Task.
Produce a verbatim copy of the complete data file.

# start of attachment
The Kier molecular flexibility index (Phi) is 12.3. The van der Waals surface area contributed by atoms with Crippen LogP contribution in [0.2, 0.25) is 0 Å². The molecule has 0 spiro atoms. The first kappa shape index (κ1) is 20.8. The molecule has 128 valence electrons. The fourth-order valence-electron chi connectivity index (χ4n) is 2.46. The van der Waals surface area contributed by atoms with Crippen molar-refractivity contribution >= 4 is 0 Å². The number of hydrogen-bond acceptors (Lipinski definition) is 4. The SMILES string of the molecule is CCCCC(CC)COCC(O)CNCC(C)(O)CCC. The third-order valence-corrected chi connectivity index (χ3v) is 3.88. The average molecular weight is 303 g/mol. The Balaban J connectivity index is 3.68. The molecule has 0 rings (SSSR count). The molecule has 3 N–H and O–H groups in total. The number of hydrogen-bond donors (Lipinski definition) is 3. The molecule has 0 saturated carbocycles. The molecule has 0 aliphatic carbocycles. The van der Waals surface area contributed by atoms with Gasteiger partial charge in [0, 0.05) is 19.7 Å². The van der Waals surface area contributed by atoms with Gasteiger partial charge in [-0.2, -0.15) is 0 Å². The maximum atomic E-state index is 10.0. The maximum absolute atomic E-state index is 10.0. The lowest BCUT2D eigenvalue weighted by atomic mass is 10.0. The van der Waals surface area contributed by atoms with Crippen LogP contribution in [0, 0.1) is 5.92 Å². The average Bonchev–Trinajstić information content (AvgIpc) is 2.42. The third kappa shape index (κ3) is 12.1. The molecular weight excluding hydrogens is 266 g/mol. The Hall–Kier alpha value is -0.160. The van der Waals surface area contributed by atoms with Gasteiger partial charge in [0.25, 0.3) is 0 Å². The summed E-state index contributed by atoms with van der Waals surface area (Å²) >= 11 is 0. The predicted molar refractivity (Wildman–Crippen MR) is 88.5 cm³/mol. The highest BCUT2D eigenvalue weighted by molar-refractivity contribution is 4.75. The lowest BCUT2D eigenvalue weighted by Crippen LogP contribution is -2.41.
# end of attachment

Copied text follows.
The Kier molecular flexibility index (Phi) is 12.3. The van der Waals surface area contributed by atoms with Crippen LogP contribution in [0.2, 0.25) is 0 Å². The molecule has 0 spiro atoms. The first kappa shape index (κ1) is 20.8. The molecule has 128 valence electrons. The fourth-order valence-electron chi connectivity index (χ4n) is 2.46. The van der Waals surface area contributed by atoms with Crippen molar-refractivity contribution >= 4 is 0 Å². The number of hydrogen-bond acceptors (Lipinski definition) is 4. The SMILES string of the molecule is CCCCC(CC)COCC(O)CNCC(C)(O)CCC. The third-order valence-corrected chi connectivity index (χ3v) is 3.88. The average molecular weight is 303 g/mol. The Balaban J connectivity index is 3.68. The molecule has 0 rings (SSSR count). The molecule has 3 N–H and O–H groups in total. The number of hydrogen-bond donors (Lipinski definition) is 3. The molecule has 0 saturated carbocycles. The molecule has 0 aliphatic carbocycles. The van der Waals surface area contributed by atoms with Gasteiger partial charge in [0, 0.05) is 19.7 Å². The van der Waals surface area contributed by atoms with Gasteiger partial charge in [-0.2, -0.15) is 0 Å². The maximum atomic E-state index is 10.0. The maximum absolute atomic E-state index is 10.0. The lowest BCUT2D eigenvalue weighted by atomic mass is 10.0. The van der Waals surface area contributed by atoms with Crippen LogP contribution in [0, 0.1) is 5.92 Å². The average Bonchev–Trinajstić information content (AvgIpc) is 2.42. The third kappa shape index (κ3) is 12.1. The molecular weight excluding hydrogens is 266 g/mol. The Hall–Kier alpha value is -0.160. The van der Waals surface area contributed by atoms with Gasteiger partial charge in [0.25, 0.3) is 0 Å². The summed E-state index contributed by atoms with van der Waals surface area (Å²) >= 11 is 0. The predicted molar refractivity (Wildman–Crippen MR) is 88.5 cm³/mol. The highest BCUT2D eigenvalue weighted by molar-refractivity contribution is 4.75. The lowest BCUT2D eigenvalue weighted by Crippen LogP contribution is -2.41.